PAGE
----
Ear shingles (otic zoster) is a disease caused by the varicella zoster virus. Ear shingles with involvement of the geniculate ganglion (found in the auditory nerve), although rare, assumes prominence because of paralysis of the facial muscles.
Ear shingles may begin with a rash in the tympanic membrane.
Vesicles (small sacs similar to cold sores) appear on the neck as the rash continues to spread outside the tympanic membrane.
Loss of Taste
In some ear shingles cases, loss of taste happens on the nerves located on top of the tongue.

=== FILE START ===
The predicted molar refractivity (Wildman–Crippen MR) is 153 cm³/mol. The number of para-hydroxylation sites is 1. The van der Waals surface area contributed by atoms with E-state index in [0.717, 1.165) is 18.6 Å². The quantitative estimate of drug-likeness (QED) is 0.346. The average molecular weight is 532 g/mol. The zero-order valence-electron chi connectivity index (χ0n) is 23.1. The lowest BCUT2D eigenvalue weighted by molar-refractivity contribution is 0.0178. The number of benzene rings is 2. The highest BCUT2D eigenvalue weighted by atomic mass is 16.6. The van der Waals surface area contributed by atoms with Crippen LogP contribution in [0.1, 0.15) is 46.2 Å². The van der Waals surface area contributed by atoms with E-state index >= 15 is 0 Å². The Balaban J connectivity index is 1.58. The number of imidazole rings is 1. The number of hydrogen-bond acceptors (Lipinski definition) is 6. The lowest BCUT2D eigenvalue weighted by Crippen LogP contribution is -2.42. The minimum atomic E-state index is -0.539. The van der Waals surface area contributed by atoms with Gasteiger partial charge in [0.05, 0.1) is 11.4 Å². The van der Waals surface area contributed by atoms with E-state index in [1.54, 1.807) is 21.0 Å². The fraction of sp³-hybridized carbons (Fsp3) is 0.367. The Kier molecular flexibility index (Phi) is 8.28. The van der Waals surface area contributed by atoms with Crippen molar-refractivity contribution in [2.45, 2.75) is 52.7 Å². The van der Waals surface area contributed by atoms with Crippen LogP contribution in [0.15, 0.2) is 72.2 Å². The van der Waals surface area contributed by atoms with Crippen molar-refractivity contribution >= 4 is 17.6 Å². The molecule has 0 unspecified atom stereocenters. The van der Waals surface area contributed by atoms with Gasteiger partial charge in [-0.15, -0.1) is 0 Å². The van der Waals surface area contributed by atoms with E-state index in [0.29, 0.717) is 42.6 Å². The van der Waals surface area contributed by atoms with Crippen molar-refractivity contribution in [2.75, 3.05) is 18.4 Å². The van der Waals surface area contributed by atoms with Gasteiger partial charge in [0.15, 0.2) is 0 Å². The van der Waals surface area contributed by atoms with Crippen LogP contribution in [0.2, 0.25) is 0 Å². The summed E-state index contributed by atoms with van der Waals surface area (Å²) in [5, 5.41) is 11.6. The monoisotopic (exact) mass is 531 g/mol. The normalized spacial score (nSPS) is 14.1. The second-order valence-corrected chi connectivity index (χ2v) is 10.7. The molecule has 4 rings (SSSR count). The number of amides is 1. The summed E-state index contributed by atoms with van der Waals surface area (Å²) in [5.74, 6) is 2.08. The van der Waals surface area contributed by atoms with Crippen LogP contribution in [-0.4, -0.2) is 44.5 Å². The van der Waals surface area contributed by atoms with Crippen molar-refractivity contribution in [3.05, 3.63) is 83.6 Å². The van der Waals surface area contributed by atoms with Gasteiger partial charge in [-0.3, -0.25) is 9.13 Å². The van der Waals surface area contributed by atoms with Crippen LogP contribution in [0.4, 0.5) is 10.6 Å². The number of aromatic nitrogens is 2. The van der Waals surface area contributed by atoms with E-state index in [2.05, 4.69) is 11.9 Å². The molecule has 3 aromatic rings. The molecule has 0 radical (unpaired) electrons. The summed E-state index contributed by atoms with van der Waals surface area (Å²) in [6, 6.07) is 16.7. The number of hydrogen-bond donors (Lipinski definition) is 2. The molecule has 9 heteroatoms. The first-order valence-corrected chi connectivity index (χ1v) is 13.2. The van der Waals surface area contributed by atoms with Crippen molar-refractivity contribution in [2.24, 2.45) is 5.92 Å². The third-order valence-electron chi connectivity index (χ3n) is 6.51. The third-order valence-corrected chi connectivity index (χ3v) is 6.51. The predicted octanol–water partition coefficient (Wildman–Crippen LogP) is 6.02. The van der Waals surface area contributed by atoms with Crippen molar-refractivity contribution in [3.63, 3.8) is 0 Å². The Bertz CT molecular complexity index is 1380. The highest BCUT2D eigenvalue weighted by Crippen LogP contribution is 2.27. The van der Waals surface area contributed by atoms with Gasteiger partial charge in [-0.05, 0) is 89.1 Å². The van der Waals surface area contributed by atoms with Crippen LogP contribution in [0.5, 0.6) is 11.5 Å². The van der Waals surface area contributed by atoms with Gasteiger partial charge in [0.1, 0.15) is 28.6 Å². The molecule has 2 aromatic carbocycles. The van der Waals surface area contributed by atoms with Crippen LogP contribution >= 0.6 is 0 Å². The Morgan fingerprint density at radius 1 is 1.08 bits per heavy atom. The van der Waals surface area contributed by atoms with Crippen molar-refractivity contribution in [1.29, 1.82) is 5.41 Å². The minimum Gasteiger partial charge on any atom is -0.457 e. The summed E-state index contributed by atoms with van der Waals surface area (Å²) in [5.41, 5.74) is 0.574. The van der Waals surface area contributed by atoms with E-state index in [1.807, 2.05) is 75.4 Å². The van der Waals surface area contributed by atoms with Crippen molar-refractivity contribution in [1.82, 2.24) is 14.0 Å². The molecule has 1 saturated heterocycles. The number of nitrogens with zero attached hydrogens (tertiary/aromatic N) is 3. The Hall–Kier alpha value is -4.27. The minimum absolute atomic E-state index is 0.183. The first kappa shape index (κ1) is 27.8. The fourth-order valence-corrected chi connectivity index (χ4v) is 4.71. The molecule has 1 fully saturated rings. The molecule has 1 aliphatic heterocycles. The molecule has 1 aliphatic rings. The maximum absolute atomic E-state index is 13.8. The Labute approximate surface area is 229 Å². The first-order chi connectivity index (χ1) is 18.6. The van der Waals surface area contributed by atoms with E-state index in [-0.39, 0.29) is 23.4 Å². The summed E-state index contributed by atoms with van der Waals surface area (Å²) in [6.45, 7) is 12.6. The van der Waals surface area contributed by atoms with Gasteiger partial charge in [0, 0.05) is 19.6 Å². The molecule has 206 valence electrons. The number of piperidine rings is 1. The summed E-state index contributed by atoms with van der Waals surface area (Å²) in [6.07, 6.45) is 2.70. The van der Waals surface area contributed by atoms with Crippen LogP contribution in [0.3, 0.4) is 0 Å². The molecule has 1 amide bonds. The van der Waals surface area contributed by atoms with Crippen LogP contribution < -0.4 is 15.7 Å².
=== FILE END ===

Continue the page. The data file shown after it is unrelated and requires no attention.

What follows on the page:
Symptoms on the Ganglia of Corti
Involvement of ganglia of Corti (located in the auditory nerve) is accompanied by tinnitus, vertigo, nausea and loss of hearing.
Facial paralysis rarely occurs to patients with ear shingles and is identical to that of Bell's palsy.